AD 1

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AD 1 or 1 CE is the epoch year for the Anno Domini (AD) Christian calendar era and also the 1st year of the Common Era (CE) and the 1st millennium and of the 1st century of the Christian and the common era. It was a common year starting on Saturday or Sunday,[note 1] a common year starting on Saturday by the proleptic Julian calendar, and a common year starting on Monday by the proleptic Gregorian calendar. In the Roman Empire, AD 1 was known as the Year of the Consulship of Caesar and Paullus, named after Roman consuls Gaius Caesar and Lucius Aemilius Paullus, and less frequently, as year AUC 754 (see ab urbe condita) within the Roman Empire. The denomination "AD 1" for this year has been in consistent use since the mid-medieval period when the Anno Domini (AD) calendar era became the prevalent method in Europe for naming years. It was the beginning of the Christian era/common era. The preceding year is 1 BC; there is no year 0 in this numbering scheme. The Anno Domini dating system was devised in AD 525 by Dionysius Exiguus.

Millennium: 1st millennium
Centuries:
Decades:
Years:
AD 1 in various calendars
Gregorian calendarAD 1
I
Ab urbe condita754
Assyrian calendar4751
Balinese saka calendarN/A
Bengali calendar−592
Berber calendar951
Buddhist calendar545
Burmese calendar−637
Byzantine calendar5509–5510
Chinese calendar庚申年 (Metal Monkey)
2697 or 2637
    — to —
辛酉年 (Metal Rooster)
2698 or 2638
Coptic calendar−283 – −282
Discordian calendar1167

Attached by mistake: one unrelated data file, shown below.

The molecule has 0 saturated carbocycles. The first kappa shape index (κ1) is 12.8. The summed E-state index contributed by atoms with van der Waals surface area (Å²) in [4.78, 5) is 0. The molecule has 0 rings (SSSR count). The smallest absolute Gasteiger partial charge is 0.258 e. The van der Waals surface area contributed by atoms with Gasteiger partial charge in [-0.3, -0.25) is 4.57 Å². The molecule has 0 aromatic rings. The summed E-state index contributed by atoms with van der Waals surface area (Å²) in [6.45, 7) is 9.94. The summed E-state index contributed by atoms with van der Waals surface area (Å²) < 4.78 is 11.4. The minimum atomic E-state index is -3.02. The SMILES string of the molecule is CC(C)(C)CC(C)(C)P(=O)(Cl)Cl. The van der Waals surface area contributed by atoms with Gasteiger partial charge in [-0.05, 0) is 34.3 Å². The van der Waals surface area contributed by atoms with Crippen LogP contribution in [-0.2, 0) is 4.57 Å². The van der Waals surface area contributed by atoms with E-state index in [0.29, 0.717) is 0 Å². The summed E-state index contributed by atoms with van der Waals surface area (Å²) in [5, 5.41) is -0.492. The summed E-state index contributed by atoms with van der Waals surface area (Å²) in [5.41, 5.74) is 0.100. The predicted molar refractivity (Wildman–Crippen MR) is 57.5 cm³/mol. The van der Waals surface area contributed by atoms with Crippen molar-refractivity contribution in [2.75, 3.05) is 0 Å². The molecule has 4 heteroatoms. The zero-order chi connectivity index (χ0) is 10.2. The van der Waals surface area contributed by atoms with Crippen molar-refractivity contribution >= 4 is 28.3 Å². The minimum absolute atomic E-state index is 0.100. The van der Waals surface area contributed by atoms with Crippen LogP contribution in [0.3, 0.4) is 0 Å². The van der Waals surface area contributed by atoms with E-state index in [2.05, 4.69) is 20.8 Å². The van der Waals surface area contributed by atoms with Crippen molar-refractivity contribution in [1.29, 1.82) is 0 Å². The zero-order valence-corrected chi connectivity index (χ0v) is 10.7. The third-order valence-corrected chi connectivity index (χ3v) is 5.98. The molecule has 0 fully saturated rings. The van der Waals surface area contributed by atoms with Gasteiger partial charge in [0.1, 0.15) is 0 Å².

Ethiopian calendar−7 – −6
Hebrew calendar3761–3762
Hindu calendars
 - Vikram Samvat57–58
 - Shaka SamvatN/A
 - Kali Yuga3101–3102
Holocene calendar10001
Iranian calendar621 BP – 620 BP
Islamic calendar640 BH – 639 BH
Javanese calendarN/A
Julian calendarAD 1
I
Korean calendar2334
Minguo calendar1911 before ROC
民前1911年
Nanakshahi calendar−1467
Seleucid era312/313 AG
Thai solar calendar543–544
Tibetan calendar阳金猴年
(male Iron-Monkey)
127 or −254 or −1026
    — to —
阴金鸡年
(female Iron-Rooster)
128 or −253 or −1025

The Julian calendar, a 45 BC reform of the Roman calendar, was the calendar used by Rome in AD 1.

EventsEdit

By placeEdit

Roman EmpireEdit

AsiaEdit

By topicEdit

ReligionEdit

  • Birth of Jesus, as assigned by Dionysius Exiguus in his anno Domini era according to at least one scholar.[4][5] However, most scholars think that Dionysius placed the birth of Jesus in the previous year, 1 BC.[4][5] Furthermore, most modern scholars do not consider Dionysius' calculations authoritative, placing the event several years earlier (see Chronology of Jesus).[6]

BirthsEdit

DeathsEdit

GalleryEdit


ReferencesEdit

  1. ^ Velleius Paterculus, The Roman History, Book II. p 271.
  2. ^ Thomas A. Wilson, in Xinzhong Yao (Ed.), RoutledgeCurzon Encyclopedia of Confucianism, entry "Baocheng Xuan Ni Gong", 2003, p. 26.
  3. ^ Book of Han, 12.351
  4. ^ a b Declercq 2000.
  5. ^ a b Declercq 2002.
  6. ^ Dunn 2003.

SourcesEdit

  • Declercq, Georges (2000). Anno Domini: The origins of the Christian Era. Turnhout, Belgium: Brepols. pp. 143–147. ISBN 978-2503510507.
  • Declercq, Georges (2002). "Dionysius Exiguus and the introduction of the Christian Era". Sacris Erudiri. Brussels: Brepols. 41: 165–246. doi:10.1484/J.SE.2.300491. ISSN 0771-7776. Annotated version of a portion of Anno Domini
  • Dunn, James D. G. (2003). Jesus Remembered. Christianity in the Making. Vol. 1. Eerdmans Publishing. p. 324. ISBN 978-0802839312.

FootnotesEdit

  1. ^ Sources disagree regarding the starting day of Julian year Anno Domino I (see leap year error for further information).